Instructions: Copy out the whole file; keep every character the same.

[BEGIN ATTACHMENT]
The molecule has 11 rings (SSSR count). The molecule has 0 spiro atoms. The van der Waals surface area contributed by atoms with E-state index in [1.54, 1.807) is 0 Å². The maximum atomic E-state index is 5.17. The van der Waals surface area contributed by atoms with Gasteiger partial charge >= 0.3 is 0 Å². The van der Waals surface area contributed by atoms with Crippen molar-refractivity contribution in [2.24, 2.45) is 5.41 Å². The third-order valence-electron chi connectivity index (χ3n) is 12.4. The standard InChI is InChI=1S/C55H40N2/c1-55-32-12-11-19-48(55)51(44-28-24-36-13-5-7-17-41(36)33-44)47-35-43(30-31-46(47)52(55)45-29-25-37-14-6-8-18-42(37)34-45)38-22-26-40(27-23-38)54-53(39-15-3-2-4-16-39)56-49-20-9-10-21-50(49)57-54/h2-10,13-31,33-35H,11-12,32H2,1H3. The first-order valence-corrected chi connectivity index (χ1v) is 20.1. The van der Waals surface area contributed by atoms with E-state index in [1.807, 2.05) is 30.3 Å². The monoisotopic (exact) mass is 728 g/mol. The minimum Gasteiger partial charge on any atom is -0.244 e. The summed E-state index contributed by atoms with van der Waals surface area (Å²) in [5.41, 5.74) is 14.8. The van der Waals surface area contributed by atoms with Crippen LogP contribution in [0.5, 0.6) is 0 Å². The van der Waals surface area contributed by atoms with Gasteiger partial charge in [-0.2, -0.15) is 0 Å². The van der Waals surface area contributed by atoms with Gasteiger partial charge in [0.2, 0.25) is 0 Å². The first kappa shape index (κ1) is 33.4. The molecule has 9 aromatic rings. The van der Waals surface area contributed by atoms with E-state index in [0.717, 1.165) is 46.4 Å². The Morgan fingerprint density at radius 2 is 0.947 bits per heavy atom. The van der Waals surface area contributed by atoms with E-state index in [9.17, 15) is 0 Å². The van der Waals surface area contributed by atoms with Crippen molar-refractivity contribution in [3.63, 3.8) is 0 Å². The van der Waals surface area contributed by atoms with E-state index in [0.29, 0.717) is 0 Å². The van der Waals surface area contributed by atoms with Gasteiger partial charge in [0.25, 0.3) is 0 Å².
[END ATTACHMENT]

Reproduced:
The molecule has 11 rings (SSSR count). The molecule has 0 spiro atoms. The van der Waals surface area contributed by atoms with E-state index in [1.54, 1.807) is 0 Å². The maximum atomic E-state index is 5.17. The van der Waals surface area contributed by atoms with Gasteiger partial charge >= 0.3 is 0 Å². The van der Waals surface area contributed by atoms with Crippen molar-refractivity contribution in [2.24, 2.45) is 5.41 Å². The third-order valence-electron chi connectivity index (χ3n) is 12.4. The standard InChI is InChI=1S/C55H40N2/c1-55-32-12-11-19-48(55)51(44-28-24-36-13-5-7-17-41(36)33-44)47-35-43(30-31-46(47)52(55)45-29-25-37-14-6-8-18-42(37)34-45)38-22-26-40(27-23-38)54-53(39-15-3-2-4-16-39)56-49-20-9-10-21-50(49)57-54/h2-10,13-31,33-35H,11-12,32H2,1H3. The first-order valence-corrected chi connectivity index (χ1v) is 20.1. The van der Waals surface area contributed by atoms with E-state index in [1.807, 2.05) is 30.3 Å². The monoisotopic (exact) mass is 728 g/mol. The minimum Gasteiger partial charge on any atom is -0.244 e. The summed E-state index contributed by atoms with van der Waals surface area (Å²) in [5.41, 5.74) is 14.8. The van der Waals surface area contributed by atoms with Crippen LogP contribution in [0.5, 0.6) is 0 Å². The van der Waals surface area contributed by atoms with Gasteiger partial charge in [-0.2, -0.15) is 0 Å². The van der Waals surface area contributed by atoms with Gasteiger partial charge in [0.2, 0.25) is 0 Å². The first kappa shape index (κ1) is 33.4. The molecule has 9 aromatic rings. The van der Waals surface area contributed by atoms with E-state index in [0.717, 1.165) is 46.4 Å². The Morgan fingerprint density at radius 2 is 0.947 bits per heavy atom. The van der Waals surface area contributed by atoms with E-state index in [9.17, 15) is 0 Å². The van der Waals surface area contributed by atoms with Crippen molar-refractivity contribution in [3.63, 3.8) is 0 Å². The van der Waals surface area contributed by atoms with E-state index in [0.29, 0.717) is 0 Å². The van der Waals surface area contributed by atoms with Gasteiger partial charge in [0.25, 0.3) is 0 Å².